Field Day Field Trip


The Vision of Children Foundation team does not always get the opportunity to take “fieldtrips”, but when we do get the chance, it does not disappoint. This fieldtrip was an annual field day located at the South Clairemont Recreation Center that brings together visually impaired students across San Diego. It was, as the kids kept telling us, “the best day ever.”

San Diego was, in unusual fashion, rainy and dreary for the day of the event. With that being said, the kids seemed uncaring.  Games were played, bikes were ridden, and kites were flown despite unfavorable conditions. In addition to the kids, Guide Dogs For The BlindSan Diego Kite Club, The Blind Stokers Club,  Aira, and a handful of other also took part in the day’s festivities.  Because who does not like dogs, bikes, kites, and assistive technology?


In competition with the kids for who was enjoying their time there most were the guide dogs. As you probably know by now, guide dogs normally have the extremely important task of guiding a visually impaired or blind person when they are out and about. Even when in training, these dogs must stay diligent in their training until they have time called “off-leash” time. This is where they can stop working and relax like a normal dog. For the dogs there, the entire event was basically off-leash time. It is important to note that you must MUST always ask before petting a guide dog. Most of the time when you encounter them with their owners they will be working. However, The Vision of Children team had the rare opportunity to play with and pet these hard workers for the day. Labs, retrievers, lab-retriever mixes-Oh my!

For exercise and recreation, the Blind Stokers, San Diego Kite Club, and the teachers all came together to give these kids more than enough to keep them entertained.


 Possibly the sweetest interaction we came across was a little boy flying a kite with one of the club members. The member asked a student if he would like to help him launch the kite. The rest of the time spent launching this kite was spent giggling and asking all the questions one could possibly think to ask about kites.

For the students looking to run off some energy, the teachers and staff at the event put together an obstacle course and Frisbee station. I am sure we all remember what our favorite day in gym class was. I hope you are thinking about the day you saw the rainbow parachute waiting on the gym floor for 30 kids to surround it. Just like your favorite day of gym class (or maybe just mine), that parachute made a colorful appearance and was met with just as much joy as I remember it bringing to me.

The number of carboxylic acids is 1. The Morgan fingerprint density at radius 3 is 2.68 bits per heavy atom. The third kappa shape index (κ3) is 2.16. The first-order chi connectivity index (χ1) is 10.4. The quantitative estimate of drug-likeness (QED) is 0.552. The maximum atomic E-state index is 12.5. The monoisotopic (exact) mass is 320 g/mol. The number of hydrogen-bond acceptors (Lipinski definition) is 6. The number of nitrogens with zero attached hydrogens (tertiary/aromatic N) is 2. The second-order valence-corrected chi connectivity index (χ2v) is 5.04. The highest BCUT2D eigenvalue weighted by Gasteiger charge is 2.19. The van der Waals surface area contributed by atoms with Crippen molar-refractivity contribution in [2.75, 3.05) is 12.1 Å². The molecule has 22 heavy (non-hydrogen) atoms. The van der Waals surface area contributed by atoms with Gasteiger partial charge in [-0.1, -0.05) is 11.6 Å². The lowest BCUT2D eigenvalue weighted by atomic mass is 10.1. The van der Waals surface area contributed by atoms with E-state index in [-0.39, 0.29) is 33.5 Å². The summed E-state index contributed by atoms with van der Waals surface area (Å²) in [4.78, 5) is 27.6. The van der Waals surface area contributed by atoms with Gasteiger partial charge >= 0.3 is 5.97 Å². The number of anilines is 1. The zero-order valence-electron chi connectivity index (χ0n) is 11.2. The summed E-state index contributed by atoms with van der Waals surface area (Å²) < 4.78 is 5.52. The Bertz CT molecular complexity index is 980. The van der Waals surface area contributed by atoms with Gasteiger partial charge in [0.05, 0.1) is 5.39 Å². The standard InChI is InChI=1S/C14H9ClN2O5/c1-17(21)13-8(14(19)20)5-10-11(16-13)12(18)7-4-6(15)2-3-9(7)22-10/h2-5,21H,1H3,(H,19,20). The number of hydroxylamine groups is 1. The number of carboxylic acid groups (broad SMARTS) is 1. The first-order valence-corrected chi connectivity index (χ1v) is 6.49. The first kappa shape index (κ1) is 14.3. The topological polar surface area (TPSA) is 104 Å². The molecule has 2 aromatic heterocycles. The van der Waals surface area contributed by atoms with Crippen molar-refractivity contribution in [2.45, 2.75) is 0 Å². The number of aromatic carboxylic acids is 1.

A group of people enjoying themselves just as much as the students had to be the Blind Stokers Club. They had the difficult task of helping kids ride a bike, some for the first time. We would be lying if we said we were not nervous watching them quell nerves and take off with a kid pedaling on the back. That nervous feeling went away the minute we saw how well the captains rode and how much fun both riders were having.

You cannot have a proper field day without options to get a little dirty.

For the kids who like being a little messy, an arts and crafts table was set up for them to make slime. Hopefully you all have vivid memories of making slime, water, and cornstarch. After the students made the base of the slime-the slime itself- they added in beads and sequins of different shapes. If slime was not their thing, they could walk over to the next table to create hanging bird feeders. As if the day was not already cool enough, there was a planting station in the rotation. They had about five plants to choose from. Not having the strongest green thumb, I was told to pick the sunflower because they apparently need very little help to grow.

Many of you have probably heard of Aira before. Aira is a new technology available to assist blind and visually impaired individuals in their day to day activities. With a little camera clipped to your glasses, a live guide is able to see what you are seeing and explain it in real time to the wearer. After the students got over the initial “I am talking to a real person” embarrassment, their reactions were pure excitement. One student completely stopped using his white cane to walk around the park freely and without hesitation. Watching that was just as much fun as taking part in the other activities.

Field days are not common in the work place, but after attending the one last Friday, we think they should be.